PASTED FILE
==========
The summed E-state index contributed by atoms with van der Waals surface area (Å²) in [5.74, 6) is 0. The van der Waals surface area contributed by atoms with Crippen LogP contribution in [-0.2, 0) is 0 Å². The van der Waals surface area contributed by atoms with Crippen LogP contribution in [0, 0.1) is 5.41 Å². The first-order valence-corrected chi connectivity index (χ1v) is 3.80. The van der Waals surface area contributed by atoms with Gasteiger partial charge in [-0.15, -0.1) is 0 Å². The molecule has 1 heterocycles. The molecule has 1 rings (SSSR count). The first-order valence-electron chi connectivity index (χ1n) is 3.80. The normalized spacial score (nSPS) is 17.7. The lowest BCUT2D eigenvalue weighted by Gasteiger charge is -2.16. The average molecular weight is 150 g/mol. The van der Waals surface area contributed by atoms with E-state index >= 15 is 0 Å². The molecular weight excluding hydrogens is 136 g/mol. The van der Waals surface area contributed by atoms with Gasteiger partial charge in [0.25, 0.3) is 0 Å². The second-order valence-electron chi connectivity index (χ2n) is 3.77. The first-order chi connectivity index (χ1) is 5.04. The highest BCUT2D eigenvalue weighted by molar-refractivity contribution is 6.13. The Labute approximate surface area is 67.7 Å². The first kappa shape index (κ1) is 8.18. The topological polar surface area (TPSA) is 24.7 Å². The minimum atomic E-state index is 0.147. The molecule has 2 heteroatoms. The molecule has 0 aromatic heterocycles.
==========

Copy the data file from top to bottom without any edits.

The summed E-state index contributed by atoms with van der Waals surface area (Å²) in [5.74, 6) is 0. The van der Waals surface area contributed by atoms with Crippen LogP contribution in [-0.2, 0) is 0 Å². The van der Waals surface area contributed by atoms with Crippen LogP contribution in [0, 0.1) is 5.41 Å². The first-order valence-corrected chi connectivity index (χ1v) is 3.80. The van der Waals surface area contributed by atoms with Gasteiger partial charge in [-0.15, -0.1) is 0 Å². The molecule has 1 heterocycles. The molecule has 1 rings (SSSR count). The first-order valence-electron chi connectivity index (χ1n) is 3.80. The normalized spacial score (nSPS) is 17.7. The lowest BCUT2D eigenvalue weighted by Gasteiger charge is -2.16. The average molecular weight is 150 g/mol. The van der Waals surface area contributed by atoms with E-state index >= 15 is 0 Å². The molecular weight excluding hydrogens is 136 g/mol. The van der Waals surface area contributed by atoms with Gasteiger partial charge in [0.25, 0.3) is 0 Å². The second-order valence-electron chi connectivity index (χ2n) is 3.77. The first-order chi connectivity index (χ1) is 5.04. The highest BCUT2D eigenvalue weighted by molar-refractivity contribution is 6.13. The Labute approximate surface area is 67.7 Å². The first kappa shape index (κ1) is 8.18. The topological polar surface area (TPSA) is 24.7 Å². The minimum atomic E-state index is 0.147. The molecule has 2 heteroatoms. The molecule has 0 aromatic heterocycles.